Day Number Nine of 20 Days Toward Being A More Mindful Mother

The posts in this series regarding rest and sleep brought up the issues of learning how to set boundaries calmly.  This is actually coming up quite a bit in my personal existence as many of my friends seem to be having their second child and are dealing with how to set limits calmly and patiently for their older child.

I think for many parents setting limits is such a hard thing.  First of all, as an attached parent, we have to learn how to surrender to this wee being.  We have to make the  transition from being perhaps an outside-the-home career woman who has a schedule and deadlines to meet to slowing down to the home environment where we are lucky to get a shower!  We have visions based upon these parenting books we read that the baby will sleep a lot and we will have all this time to clean our house and walk on our treadmills or something and quickly realize that is not reality with an infant.  It can take time to transition into relaxing into our baby’s cues for breastfeeding, for sleep.  Once we do that, and are nursing and sharing proximity in sleep and realizing that the child does not view himself as separate from us, we learn to surrender and have an ebb and flow of connection with our child.

However, then there comes the assertion of will from the child.  We start to realize that the child is pushing against the forms of the day, the rhythm we have so carefully crafted.  Some people see this as defiance, but in the land of Waldorf and even in the land of traditional childhood development that pushing against the forms of the day is not seen because the child is malicious or planning things our or devious!  The child is learning, the child is realizing they are a person onto themselves and starting to think!  If you need further help, here is a post to help you:

We start to realize the child is not the same as us, not a psychological extension of us.  We start to realize that the needs of the whole family absolutely do count.  Some parents realize these things earlier than others.  Some parents come to this rather late.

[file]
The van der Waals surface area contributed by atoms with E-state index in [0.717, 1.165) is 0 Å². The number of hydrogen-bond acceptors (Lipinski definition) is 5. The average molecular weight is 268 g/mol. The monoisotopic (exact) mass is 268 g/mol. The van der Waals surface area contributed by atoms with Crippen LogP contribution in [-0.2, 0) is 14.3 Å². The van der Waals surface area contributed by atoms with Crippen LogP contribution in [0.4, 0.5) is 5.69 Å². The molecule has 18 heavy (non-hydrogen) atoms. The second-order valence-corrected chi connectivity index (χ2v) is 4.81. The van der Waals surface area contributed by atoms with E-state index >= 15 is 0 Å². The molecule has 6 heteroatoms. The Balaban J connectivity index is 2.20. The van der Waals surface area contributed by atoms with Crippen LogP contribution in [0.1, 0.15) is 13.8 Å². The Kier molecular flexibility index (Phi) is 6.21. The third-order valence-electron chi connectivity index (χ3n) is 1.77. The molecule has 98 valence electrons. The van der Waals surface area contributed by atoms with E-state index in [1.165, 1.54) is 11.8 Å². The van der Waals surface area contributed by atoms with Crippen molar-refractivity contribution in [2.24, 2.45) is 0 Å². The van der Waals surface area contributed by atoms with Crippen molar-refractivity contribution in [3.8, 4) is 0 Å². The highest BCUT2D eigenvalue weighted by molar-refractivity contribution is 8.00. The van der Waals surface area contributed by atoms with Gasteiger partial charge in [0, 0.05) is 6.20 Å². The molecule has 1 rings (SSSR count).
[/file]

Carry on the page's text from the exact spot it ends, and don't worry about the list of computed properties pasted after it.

But this can be a frustrating time in parenting a small child because the child does have an idea of what they want, they live in the moment without much thought of what happens before or after an action.  Some parents get truly frustrated because they say, “I tell them what to do and they run the other way!” or other parents say, “I get frustrated because I am so mad and ready to lose it and they SMILE at me or LAUGH!”

They are probably smiling or laughing at you because they do not understand the emotions on your face other than, boy, there is a lot of intensity there and I have no clue what to do.  If you show small children different adults with different non-verbal gestures and postures that we as adults can read well, they cannot.  The small children came out of the womb three years ago!  Seriously!  They laugh and smile because they don’t know how else to react!  Or, they imitate you and react being angry back and then the parent is completely enraged that the child is reacting that way instead of reacting like a calm, rational adult who would say, “Of course I will help you pick up the big mess I made down.  In fact, why don’t you go put your feet up with a cup of tea!”  Children imitate what they see; their entire being is an eye at this point that takes everything in without a filter.

You have to be calm as a parent!  You must be able to detach yourself enough from your emotions to address the behavior you do not want, and to focus on the behavior you want in a creative way- through song, movement, helping the child through your GENTLE physical touch.  That is where they live!  They don’t live in the verbal commands you direct from the kitchen while you are doing something else!  Your ability to take care of yourself, to dialogue with your spouse or partner and family so they can help you, your relationship with your spouse or partner, your physical home, your health and diet and exercise habits all greatly impact this ability to be calm.   You need your inner work!   Look at the inner work series of Melisa Nielsen’s I just highlighted.    If you are burned-out, tapped-out, stressed out – it is much more difficult to remain calm and connected to your child in the moment.

Parenting is saying and doing the same thing over and over with the small child.  This is how they learn, and it takes time.  They do not have the impulse control or logical thought when they are small to do otherwise.

Also, to have realistic expectations is EXTREMELY important.  You may be expecting something completely out of the realm of normalcy for that age.  The minute those “My child SHOULD be able to _____” starts in your head, breathe and take a step back!  I wrote one post regarding realistic expectations regarding the four-year-old and we will take a peek at some other realistic expectations for different ages next post in this series.

Many, many blessings,


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